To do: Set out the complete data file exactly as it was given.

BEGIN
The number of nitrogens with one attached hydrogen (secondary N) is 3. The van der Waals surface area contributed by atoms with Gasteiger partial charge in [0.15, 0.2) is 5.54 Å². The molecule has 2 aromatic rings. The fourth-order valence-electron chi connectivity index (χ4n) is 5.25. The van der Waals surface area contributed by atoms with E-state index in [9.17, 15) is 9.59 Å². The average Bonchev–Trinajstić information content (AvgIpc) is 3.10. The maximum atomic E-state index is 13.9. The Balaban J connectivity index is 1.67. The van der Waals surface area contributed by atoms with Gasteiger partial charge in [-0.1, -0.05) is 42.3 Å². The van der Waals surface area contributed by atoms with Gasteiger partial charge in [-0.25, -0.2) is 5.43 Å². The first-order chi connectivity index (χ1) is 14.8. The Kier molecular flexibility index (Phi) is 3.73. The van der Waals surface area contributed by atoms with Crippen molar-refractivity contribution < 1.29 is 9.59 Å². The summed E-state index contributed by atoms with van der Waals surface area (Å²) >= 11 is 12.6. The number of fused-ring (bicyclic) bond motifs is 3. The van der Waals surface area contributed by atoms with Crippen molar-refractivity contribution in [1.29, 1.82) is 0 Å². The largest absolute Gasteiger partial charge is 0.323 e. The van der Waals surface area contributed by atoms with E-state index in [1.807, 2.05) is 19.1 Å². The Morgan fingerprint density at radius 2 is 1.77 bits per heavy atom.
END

The number of nitrogens with one attached hydrogen (secondary N) is 3. The van der Waals surface area contributed by atoms with Gasteiger partial charge in [0.15, 0.2) is 5.54 Å². The molecule has 2 aromatic rings. The fourth-order valence-electron chi connectivity index (χ4n) is 5.25. The van der Waals surface area contributed by atoms with E-state index in [9.17, 15) is 9.59 Å². The average Bonchev–Trinajstić information content (AvgIpc) is 3.10. The maximum atomic E-state index is 13.9. The Balaban J connectivity index is 1.67. The van der Waals surface area contributed by atoms with Gasteiger partial charge in [-0.1, -0.05) is 42.3 Å². The van der Waals surface area contributed by atoms with Gasteiger partial charge in [-0.25, -0.2) is 5.43 Å². The first-order chi connectivity index (χ1) is 14.8. The Kier molecular flexibility index (Phi) is 3.73. The van der Waals surface area contributed by atoms with Crippen molar-refractivity contribution < 1.29 is 9.59 Å². The summed E-state index contributed by atoms with van der Waals surface area (Å²) >= 11 is 12.6. The number of fused-ring (bicyclic) bond motifs is 3. The van der Waals surface area contributed by atoms with Crippen molar-refractivity contribution in [1.29, 1.82) is 0 Å². The largest absolute Gasteiger partial charge is 0.323 e. The van der Waals surface area contributed by atoms with E-state index in [1.807, 2.05) is 19.1 Å². The Morgan fingerprint density at radius 2 is 1.77 bits per heavy atom.